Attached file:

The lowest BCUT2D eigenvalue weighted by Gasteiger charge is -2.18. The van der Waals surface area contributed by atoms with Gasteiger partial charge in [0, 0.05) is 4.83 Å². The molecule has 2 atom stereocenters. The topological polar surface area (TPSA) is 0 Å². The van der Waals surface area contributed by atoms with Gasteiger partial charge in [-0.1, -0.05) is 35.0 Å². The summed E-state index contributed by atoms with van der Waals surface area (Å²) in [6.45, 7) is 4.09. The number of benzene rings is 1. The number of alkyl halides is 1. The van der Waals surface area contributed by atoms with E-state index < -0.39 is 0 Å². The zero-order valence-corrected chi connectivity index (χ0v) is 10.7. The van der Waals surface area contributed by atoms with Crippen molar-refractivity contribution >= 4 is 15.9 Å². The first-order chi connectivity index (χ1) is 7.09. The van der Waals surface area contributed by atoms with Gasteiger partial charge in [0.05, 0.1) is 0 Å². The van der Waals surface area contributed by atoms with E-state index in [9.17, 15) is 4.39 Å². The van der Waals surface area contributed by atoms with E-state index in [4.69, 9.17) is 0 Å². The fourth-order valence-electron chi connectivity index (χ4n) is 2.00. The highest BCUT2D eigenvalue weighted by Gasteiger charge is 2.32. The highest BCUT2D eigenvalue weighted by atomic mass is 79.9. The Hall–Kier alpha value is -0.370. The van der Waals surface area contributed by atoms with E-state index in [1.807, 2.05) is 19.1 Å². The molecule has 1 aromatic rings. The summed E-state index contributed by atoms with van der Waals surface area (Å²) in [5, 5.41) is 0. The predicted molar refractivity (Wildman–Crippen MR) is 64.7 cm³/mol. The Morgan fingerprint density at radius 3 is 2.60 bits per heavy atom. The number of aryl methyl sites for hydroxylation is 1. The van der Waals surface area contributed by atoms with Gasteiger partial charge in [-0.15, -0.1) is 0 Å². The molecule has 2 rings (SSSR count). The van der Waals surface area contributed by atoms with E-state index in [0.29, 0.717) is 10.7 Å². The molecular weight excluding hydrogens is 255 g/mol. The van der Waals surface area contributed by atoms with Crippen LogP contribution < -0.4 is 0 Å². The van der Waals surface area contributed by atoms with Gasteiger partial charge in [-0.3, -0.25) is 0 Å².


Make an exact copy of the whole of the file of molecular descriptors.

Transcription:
The lowest BCUT2D eigenvalue weighted by Gasteiger charge is -2.18. The van der Waals surface area contributed by atoms with Gasteiger partial charge in [0, 0.05) is 4.83 Å². The molecule has 2 atom stereocenters. The topological polar surface area (TPSA) is 0 Å². The van der Waals surface area contributed by atoms with Gasteiger partial charge in [-0.1, -0.05) is 35.0 Å². The summed E-state index contributed by atoms with van der Waals surface area (Å²) in [6.45, 7) is 4.09. The number of benzene rings is 1. The number of alkyl halides is 1. The van der Waals surface area contributed by atoms with E-state index < -0.39 is 0 Å². The zero-order valence-corrected chi connectivity index (χ0v) is 10.7. The van der Waals surface area contributed by atoms with Crippen molar-refractivity contribution >= 4 is 15.9 Å². The first-order chi connectivity index (χ1) is 7.09. The van der Waals surface area contributed by atoms with Gasteiger partial charge in [0.05, 0.1) is 0 Å². The van der Waals surface area contributed by atoms with E-state index in [9.17, 15) is 4.39 Å². The van der Waals surface area contributed by atoms with E-state index in [4.69, 9.17) is 0 Å². The fourth-order valence-electron chi connectivity index (χ4n) is 2.00. The highest BCUT2D eigenvalue weighted by Gasteiger charge is 2.32. The highest BCUT2D eigenvalue weighted by atomic mass is 79.9. The Hall–Kier alpha value is -0.370. The van der Waals surface area contributed by atoms with E-state index in [1.807, 2.05) is 19.1 Å². The molecule has 1 aromatic rings. The summed E-state index contributed by atoms with van der Waals surface area (Å²) in [5, 5.41) is 0. The predicted molar refractivity (Wildman–Crippen MR) is 64.7 cm³/mol. The Morgan fingerprint density at radius 3 is 2.60 bits per heavy atom. The number of aryl methyl sites for hydroxylation is 1. The van der Waals surface area contributed by atoms with Gasteiger partial charge in [-0.15, -0.1) is 0 Å². The molecule has 2 rings (SSSR count). The van der Waals surface area contributed by atoms with E-state index in [0.29, 0.717) is 10.7 Å². The molecular weight excluding hydrogens is 255 g/mol. The van der Waals surface area contributed by atoms with Crippen LogP contribution < -0.4 is 0 Å². The van der Waals surface area contributed by atoms with Gasteiger partial charge in [-0.3, -0.25) is 0 Å².